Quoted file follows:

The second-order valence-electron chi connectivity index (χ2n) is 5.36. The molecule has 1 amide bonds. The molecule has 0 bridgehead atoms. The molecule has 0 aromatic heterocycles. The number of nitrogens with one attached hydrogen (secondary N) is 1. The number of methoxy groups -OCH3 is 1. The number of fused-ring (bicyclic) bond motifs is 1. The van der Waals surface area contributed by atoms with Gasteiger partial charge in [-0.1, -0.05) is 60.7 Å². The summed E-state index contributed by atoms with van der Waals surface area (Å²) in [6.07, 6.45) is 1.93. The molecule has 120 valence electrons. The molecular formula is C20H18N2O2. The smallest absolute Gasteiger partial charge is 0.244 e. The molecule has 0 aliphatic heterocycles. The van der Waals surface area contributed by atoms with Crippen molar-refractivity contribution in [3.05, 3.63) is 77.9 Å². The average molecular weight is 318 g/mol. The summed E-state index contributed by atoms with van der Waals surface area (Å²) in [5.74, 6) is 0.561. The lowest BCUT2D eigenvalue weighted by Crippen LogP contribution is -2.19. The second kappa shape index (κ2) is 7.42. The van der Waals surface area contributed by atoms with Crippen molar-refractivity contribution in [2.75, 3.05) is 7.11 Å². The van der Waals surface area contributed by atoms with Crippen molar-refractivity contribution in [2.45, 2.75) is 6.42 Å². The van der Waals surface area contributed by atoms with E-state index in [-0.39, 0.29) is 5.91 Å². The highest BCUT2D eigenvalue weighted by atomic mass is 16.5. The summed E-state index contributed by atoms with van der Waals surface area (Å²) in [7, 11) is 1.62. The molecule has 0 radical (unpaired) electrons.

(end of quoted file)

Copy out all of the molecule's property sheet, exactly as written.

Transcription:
The second-order valence-electron chi connectivity index (χ2n) is 5.36. The molecule has 1 amide bonds. The molecule has 0 bridgehead atoms. The molecule has 0 aromatic heterocycles. The number of nitrogens with one attached hydrogen (secondary N) is 1. The number of methoxy groups -OCH3 is 1. The number of fused-ring (bicyclic) bond motifs is 1. The van der Waals surface area contributed by atoms with Gasteiger partial charge in [-0.1, -0.05) is 60.7 Å². The summed E-state index contributed by atoms with van der Waals surface area (Å²) in [6.07, 6.45) is 1.93. The molecule has 120 valence electrons. The molecular formula is C20H18N2O2. The smallest absolute Gasteiger partial charge is 0.244 e. The molecule has 0 aliphatic heterocycles. The van der Waals surface area contributed by atoms with Crippen molar-refractivity contribution in [3.05, 3.63) is 77.9 Å². The average molecular weight is 318 g/mol. The summed E-state index contributed by atoms with van der Waals surface area (Å²) in [5.74, 6) is 0.561. The lowest BCUT2D eigenvalue weighted by Crippen LogP contribution is -2.19. The second kappa shape index (κ2) is 7.42. The van der Waals surface area contributed by atoms with Crippen molar-refractivity contribution in [2.75, 3.05) is 7.11 Å². The van der Waals surface area contributed by atoms with Crippen molar-refractivity contribution in [2.45, 2.75) is 6.42 Å². The van der Waals surface area contributed by atoms with E-state index in [-0.39, 0.29) is 5.91 Å². The highest BCUT2D eigenvalue weighted by atomic mass is 16.5. The summed E-state index contributed by atoms with van der Waals surface area (Å²) in [7, 11) is 1.62. The molecule has 0 radical (unpaired) electrons.